How society can lastly get up and shake off the shackles of social media

Social media is rotting our brains. We have a moral obligation to pay attention to the war in Ukraine, but that does not mean we should be carrying the war in our pockets and feasting on its tragedy during our lunch break.

s I wrote last week, our addiction to digital technology and social media does real harm: it is grinding down our ability to concentrate, chipping away at our productivity, making our teenagers anxious and making us all less empathetic and more tribal. Yet it also brings huge benefits. A world without these technologies would be, in many respects, a poorer place. So what’s to be done?

There are four key ways in which we can address this problem, ranging from the personal to the political. Because we have all the attention span of a gnat, I’ve reduced them to a simple rubric. I’ll call them the Four Rs: responsibility, reason, reform and regulation.

1. Take responsibility

As with smoking, boozing and gambling, the fundamental problem with addictive technology lies in the way society and economics combine to incentivize self-harming behaviour. But, as with these other vices, systemic change will come too slowly and too late to help you with your addiction. So you’ve no choice but to try and fix yourself, first.

The New York Times has just acknowledged this. In a memo this month, editor Dean Baquet warned his reporters that too great a reliance on Twitter could be “especially harmful to our journalism when our feeds become echo chambers” and asked reporters to “meaningfully reduce how much time you’re spending on the platforms”.

The internet is awash with good tips on how to do this. To break his addiction, Johann Hari, the author of Stolen Focus: Why You Can’t Pay Attention, rented a room on the beach in Provincetown for three months and left his smartphone behind. As he acknowledges that’s not much use as a model, but his book contains solid advice for habit changes, even as he argues that the real battle is societal.

Tips include adopting the 10-minute rule — “if you feel the urge to check your phone, wait 10 minutes”. Turn off your notifications. Turn your phone screen black and white (the bright colours, in particular the red badges, are designed to distract you). I’ve hugely improved my Twitter experience by ignoring the inane home feed and curating a subject-based list of experts to follow.

But even more important than your own addiction is that of your children. A school talk once a year from a visiting speaker who warns them against sexting and online shaming is better than nothing — but not much.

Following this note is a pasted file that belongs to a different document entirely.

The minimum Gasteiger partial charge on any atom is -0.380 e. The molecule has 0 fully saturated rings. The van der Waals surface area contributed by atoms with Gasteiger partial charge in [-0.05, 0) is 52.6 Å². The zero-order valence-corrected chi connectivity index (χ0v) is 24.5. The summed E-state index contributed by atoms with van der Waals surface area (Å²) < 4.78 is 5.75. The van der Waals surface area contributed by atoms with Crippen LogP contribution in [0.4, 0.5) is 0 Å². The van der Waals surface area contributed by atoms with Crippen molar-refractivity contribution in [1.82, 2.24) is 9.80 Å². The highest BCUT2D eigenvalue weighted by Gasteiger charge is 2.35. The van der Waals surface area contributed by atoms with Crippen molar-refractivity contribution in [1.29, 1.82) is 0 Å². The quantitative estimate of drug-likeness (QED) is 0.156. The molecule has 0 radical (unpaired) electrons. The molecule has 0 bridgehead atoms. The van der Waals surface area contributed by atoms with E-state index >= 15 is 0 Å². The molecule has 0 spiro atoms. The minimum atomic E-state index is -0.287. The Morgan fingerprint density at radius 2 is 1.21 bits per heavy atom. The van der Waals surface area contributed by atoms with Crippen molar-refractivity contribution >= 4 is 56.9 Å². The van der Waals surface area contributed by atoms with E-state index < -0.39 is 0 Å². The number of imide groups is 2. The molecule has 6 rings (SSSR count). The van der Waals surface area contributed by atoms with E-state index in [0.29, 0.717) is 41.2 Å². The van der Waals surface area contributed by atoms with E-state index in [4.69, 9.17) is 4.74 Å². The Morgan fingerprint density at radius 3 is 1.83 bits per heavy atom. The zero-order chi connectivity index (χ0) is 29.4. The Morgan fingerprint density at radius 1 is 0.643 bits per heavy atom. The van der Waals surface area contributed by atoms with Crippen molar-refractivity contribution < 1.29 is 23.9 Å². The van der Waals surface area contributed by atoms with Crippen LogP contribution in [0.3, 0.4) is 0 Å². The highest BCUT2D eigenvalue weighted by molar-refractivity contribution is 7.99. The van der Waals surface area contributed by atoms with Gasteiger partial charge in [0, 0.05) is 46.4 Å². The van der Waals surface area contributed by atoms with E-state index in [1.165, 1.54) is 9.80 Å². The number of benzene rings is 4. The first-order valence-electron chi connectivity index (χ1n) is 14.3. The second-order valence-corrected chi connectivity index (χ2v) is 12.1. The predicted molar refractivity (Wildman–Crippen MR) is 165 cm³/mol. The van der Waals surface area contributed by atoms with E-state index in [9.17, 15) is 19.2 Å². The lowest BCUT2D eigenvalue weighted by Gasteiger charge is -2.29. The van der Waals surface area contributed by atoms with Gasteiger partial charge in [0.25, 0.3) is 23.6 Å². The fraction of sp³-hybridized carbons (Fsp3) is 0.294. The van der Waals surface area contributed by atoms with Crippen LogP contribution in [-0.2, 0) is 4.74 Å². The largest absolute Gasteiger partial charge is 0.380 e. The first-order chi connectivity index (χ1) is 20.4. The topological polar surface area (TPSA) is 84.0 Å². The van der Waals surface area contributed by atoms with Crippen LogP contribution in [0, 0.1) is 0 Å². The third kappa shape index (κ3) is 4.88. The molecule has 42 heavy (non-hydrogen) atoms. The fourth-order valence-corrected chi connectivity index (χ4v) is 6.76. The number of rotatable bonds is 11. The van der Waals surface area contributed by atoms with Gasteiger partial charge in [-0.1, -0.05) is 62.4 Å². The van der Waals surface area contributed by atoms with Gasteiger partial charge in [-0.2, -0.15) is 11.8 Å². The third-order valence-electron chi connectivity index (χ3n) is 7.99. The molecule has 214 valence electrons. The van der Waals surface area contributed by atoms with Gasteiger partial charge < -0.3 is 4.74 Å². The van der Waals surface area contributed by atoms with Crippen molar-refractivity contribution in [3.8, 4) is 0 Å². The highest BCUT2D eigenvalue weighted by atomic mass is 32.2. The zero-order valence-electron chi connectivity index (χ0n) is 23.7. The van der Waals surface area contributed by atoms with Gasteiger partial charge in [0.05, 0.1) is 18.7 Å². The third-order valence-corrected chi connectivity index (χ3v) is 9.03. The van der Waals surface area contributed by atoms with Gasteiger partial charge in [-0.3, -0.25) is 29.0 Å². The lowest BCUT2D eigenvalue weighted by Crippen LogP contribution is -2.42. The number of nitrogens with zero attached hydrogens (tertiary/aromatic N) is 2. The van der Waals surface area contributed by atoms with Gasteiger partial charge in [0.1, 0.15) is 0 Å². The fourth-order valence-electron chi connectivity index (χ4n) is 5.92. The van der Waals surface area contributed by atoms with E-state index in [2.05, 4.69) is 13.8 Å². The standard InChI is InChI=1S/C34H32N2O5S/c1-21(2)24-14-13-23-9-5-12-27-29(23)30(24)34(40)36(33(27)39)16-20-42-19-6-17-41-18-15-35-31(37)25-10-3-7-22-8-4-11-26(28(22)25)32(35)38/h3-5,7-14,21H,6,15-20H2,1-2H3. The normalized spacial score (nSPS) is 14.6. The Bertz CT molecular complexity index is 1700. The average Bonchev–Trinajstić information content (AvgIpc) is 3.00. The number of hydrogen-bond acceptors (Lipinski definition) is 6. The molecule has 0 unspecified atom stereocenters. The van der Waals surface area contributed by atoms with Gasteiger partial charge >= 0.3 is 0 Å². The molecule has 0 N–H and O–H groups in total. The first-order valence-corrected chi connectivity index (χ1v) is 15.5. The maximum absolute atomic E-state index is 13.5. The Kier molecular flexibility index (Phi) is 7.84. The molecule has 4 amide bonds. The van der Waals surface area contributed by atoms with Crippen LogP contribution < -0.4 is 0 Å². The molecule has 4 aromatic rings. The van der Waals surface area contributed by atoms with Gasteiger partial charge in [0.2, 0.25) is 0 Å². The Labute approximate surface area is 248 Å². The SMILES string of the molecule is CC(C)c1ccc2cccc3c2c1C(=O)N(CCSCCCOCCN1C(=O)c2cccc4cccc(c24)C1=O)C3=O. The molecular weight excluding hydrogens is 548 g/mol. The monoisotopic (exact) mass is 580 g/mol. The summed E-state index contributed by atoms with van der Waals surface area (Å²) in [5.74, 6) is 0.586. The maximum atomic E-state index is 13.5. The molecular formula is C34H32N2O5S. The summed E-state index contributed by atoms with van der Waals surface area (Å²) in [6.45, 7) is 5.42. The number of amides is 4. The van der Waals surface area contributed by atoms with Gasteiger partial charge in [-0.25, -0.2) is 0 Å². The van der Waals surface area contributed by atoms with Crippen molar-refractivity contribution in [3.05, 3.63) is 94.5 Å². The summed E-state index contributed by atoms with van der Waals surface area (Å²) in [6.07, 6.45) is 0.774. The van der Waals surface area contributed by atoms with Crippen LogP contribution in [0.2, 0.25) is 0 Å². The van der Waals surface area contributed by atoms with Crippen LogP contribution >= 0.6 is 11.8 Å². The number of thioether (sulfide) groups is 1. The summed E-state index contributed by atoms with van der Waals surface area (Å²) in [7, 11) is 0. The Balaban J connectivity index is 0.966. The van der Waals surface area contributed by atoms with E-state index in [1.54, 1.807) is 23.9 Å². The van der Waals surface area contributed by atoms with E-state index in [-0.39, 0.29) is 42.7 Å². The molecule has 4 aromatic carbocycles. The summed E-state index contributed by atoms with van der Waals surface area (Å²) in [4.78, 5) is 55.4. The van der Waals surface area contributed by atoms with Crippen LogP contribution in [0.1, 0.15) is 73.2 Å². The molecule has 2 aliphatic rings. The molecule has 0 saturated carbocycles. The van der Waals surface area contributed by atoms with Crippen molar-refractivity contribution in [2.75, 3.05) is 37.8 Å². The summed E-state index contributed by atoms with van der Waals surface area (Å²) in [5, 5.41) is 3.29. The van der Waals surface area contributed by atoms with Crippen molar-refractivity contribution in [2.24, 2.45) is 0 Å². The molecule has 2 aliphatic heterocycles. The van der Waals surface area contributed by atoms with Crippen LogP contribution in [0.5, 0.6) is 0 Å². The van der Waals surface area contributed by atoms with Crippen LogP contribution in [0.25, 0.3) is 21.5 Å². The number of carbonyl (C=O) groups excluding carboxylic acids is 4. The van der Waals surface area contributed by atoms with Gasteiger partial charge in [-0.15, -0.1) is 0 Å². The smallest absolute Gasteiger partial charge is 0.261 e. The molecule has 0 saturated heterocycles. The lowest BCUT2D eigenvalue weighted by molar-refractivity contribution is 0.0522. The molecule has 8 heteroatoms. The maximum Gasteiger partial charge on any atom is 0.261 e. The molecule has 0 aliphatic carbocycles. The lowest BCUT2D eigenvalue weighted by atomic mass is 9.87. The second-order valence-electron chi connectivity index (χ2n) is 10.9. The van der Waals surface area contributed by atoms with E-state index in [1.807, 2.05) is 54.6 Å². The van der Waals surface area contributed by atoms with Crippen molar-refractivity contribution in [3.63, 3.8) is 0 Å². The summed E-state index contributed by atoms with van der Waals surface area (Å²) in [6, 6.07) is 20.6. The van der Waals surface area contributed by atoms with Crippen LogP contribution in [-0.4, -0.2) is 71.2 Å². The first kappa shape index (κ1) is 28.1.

Social media addiction is having a fundamental impact on how our children are learning and how they interact with the world. Tackling that addiction should be integral to their education, not a tokenistic add-on.

Done well, this is a subject they will respond to. Their generation is deeply invested in identity politics and social justice. Social media corporations are manipulating that for profit. In doing so, they are hacking children’s identities and corrupting them. Our children need to be taught how this is happening and what they can do about it. They will thrive on that information. And they have the energy to fight back.

2. Use your reason

The key piece of information in this fight is this: social media is designed to make you emotional, this is how it is monetised. Its algorithms reward emotive content, and this content keeps users on the platforms, exposing them to more ads. This is no different, in principle, to any other media, but it’s faster and more intense — and therefore more dangerous.

The simplest and most incisive guide to this problem I have read is a short book called Factfulness by the late Hans Rosling, a Swedish public health guru. The media plays on our instincts for the dramatic, Rosling warns. To balance this, we need to practice “factualness”.

Consuming the news more factually means recognizing how it plays on your emotions, realizing that “good news” rarely makes the news and seeking it elsewhere, reducing your exposure to the incessant stream of bad news and taking the time before responding to that news to allow fear and panic to subside. “Get calm before you carry on,” he writes. In other words: pause before you tweet.